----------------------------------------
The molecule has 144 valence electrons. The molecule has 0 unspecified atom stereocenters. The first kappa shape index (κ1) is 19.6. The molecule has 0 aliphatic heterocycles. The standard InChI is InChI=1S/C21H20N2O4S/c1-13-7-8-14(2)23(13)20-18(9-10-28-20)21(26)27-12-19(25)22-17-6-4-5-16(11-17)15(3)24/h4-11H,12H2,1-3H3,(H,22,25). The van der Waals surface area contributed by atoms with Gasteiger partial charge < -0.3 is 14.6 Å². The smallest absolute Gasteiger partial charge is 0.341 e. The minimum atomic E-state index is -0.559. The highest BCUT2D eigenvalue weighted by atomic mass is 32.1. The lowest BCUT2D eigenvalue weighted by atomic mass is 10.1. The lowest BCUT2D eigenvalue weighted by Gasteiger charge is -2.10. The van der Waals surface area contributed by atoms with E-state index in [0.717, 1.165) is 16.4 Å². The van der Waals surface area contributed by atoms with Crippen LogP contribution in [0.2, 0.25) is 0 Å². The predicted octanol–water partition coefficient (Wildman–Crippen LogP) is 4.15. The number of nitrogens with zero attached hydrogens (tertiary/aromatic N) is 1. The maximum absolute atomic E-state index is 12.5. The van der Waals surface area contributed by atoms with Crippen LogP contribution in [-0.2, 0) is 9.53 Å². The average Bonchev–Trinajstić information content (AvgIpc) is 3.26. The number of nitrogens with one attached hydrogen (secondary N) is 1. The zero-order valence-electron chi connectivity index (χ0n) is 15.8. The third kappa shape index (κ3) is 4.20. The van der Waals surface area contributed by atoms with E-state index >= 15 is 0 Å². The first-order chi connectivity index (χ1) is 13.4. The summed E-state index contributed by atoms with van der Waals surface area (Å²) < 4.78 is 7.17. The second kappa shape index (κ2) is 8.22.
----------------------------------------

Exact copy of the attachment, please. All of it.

The molecule has 144 valence electrons. The molecule has 0 unspecified atom stereocenters. The first kappa shape index (κ1) is 19.6. The molecule has 0 aliphatic heterocycles. The standard InChI is InChI=1S/C21H20N2O4S/c1-13-7-8-14(2)23(13)20-18(9-10-28-20)21(26)27-12-19(25)22-17-6-4-5-16(11-17)15(3)24/h4-11H,12H2,1-3H3,(H,22,25). The van der Waals surface area contributed by atoms with Gasteiger partial charge < -0.3 is 14.6 Å². The smallest absolute Gasteiger partial charge is 0.341 e. The minimum atomic E-state index is -0.559. The highest BCUT2D eigenvalue weighted by atomic mass is 32.1. The lowest BCUT2D eigenvalue weighted by atomic mass is 10.1. The lowest BCUT2D eigenvalue weighted by Gasteiger charge is -2.10. The van der Waals surface area contributed by atoms with E-state index in [0.717, 1.165) is 16.4 Å². The van der Waals surface area contributed by atoms with Crippen LogP contribution in [0.2, 0.25) is 0 Å². The predicted octanol–water partition coefficient (Wildman–Crippen LogP) is 4.15. The number of nitrogens with zero attached hydrogens (tertiary/aromatic N) is 1. The maximum absolute atomic E-state index is 12.5. The van der Waals surface area contributed by atoms with Crippen LogP contribution in [-0.2, 0) is 9.53 Å². The average Bonchev–Trinajstić information content (AvgIpc) is 3.26. The number of nitrogens with one attached hydrogen (secondary N) is 1. The zero-order valence-electron chi connectivity index (χ0n) is 15.8. The third kappa shape index (κ3) is 4.20. The van der Waals surface area contributed by atoms with E-state index >= 15 is 0 Å². The first-order chi connectivity index (χ1) is 13.4. The summed E-state index contributed by atoms with van der Waals surface area (Å²) < 4.78 is 7.17. The second kappa shape index (κ2) is 8.22.